I was assuming writing debug.log() would have no effect on the performance in the build.
I noticed that my menu runned at about 4 fps in the editor, which turned to 500 fps after removing all the debug.log there. However, it seems that my menu also runs very slowly (presumably also around 4 fps) in the build when I still have these debug.log there.
This leads me to believe that debug.log is still executed (but fails), rather than removed altogether.
Is this the case ? because that would be quite annoying, as I'd have to remove all the debug stuff if I want to make a smooth build.
Apparently this is the case and intentional. Thanks for the answers guys.
I think I'm gonna write a wrapper that's something like:
can't think of debug.log to cause such performance loss other than due to exceptions, but you may want to add a static variable that defines whether you wan't to log or not. this way you don't have to delete every debug.log within the code.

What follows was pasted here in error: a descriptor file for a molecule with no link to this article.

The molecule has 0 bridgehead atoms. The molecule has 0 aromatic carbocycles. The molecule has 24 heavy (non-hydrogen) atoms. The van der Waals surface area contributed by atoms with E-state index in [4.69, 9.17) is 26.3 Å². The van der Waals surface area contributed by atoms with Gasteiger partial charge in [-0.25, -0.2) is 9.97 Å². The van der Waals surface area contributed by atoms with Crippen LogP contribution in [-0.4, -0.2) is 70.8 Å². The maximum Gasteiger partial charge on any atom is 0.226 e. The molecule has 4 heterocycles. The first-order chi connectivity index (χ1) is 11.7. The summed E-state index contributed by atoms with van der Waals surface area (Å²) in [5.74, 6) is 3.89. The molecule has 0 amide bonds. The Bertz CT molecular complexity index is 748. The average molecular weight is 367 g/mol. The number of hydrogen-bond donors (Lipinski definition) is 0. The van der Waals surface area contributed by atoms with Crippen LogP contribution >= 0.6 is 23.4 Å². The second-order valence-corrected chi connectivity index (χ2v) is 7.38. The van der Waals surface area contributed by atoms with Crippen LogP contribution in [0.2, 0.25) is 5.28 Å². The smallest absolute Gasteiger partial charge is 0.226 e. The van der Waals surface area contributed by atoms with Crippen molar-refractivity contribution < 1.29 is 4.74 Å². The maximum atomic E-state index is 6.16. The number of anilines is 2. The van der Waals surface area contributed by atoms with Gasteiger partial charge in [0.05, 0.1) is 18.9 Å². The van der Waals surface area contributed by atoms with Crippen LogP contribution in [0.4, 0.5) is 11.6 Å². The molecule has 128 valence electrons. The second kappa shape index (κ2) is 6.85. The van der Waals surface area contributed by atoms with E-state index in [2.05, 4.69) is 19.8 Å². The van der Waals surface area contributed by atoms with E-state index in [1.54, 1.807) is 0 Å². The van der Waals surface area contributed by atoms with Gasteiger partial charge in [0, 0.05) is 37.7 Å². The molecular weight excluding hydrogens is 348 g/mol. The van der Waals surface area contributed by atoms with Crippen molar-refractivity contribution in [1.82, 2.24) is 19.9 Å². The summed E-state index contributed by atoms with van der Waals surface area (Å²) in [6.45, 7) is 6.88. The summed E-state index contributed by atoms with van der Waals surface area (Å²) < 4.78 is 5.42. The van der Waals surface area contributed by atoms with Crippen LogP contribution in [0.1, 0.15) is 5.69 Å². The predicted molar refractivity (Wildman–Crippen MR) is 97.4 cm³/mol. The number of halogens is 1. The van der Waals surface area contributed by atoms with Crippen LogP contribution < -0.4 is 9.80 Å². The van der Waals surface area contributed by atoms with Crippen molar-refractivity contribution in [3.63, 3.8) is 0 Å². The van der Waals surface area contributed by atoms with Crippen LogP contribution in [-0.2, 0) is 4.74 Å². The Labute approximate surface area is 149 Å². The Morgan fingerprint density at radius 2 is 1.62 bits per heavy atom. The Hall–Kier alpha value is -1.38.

answered Jun 05 '11 at 01:04 PM
I have definitely seen Debug.Log() be a performance problem. Even one can cause a little hiccup on a smallish platform if you have enough going on.
One thing I should mention that took me a little while to realize when I did a similar solution to your DebugLog() function is that often I would end up doing something like:
DebugLog("Here in Func() " + var1 + " / " + var2 + " / " + var3);
The string argument is evaluated whether or not you eventually log them, and they tend to be slow too - especially with concatenation. String.Format() is better, but still, I've come around to commenting these things out when not needed, and using #if UNITY_EDITOR for those I heavily rely on.
answered Jun 19 '12 at 11:22 PM
Removing them all is one option. I would just comment them out, or you can do this like the scripting ref suggests:
answered Jun 05 '11 at 01:12 PM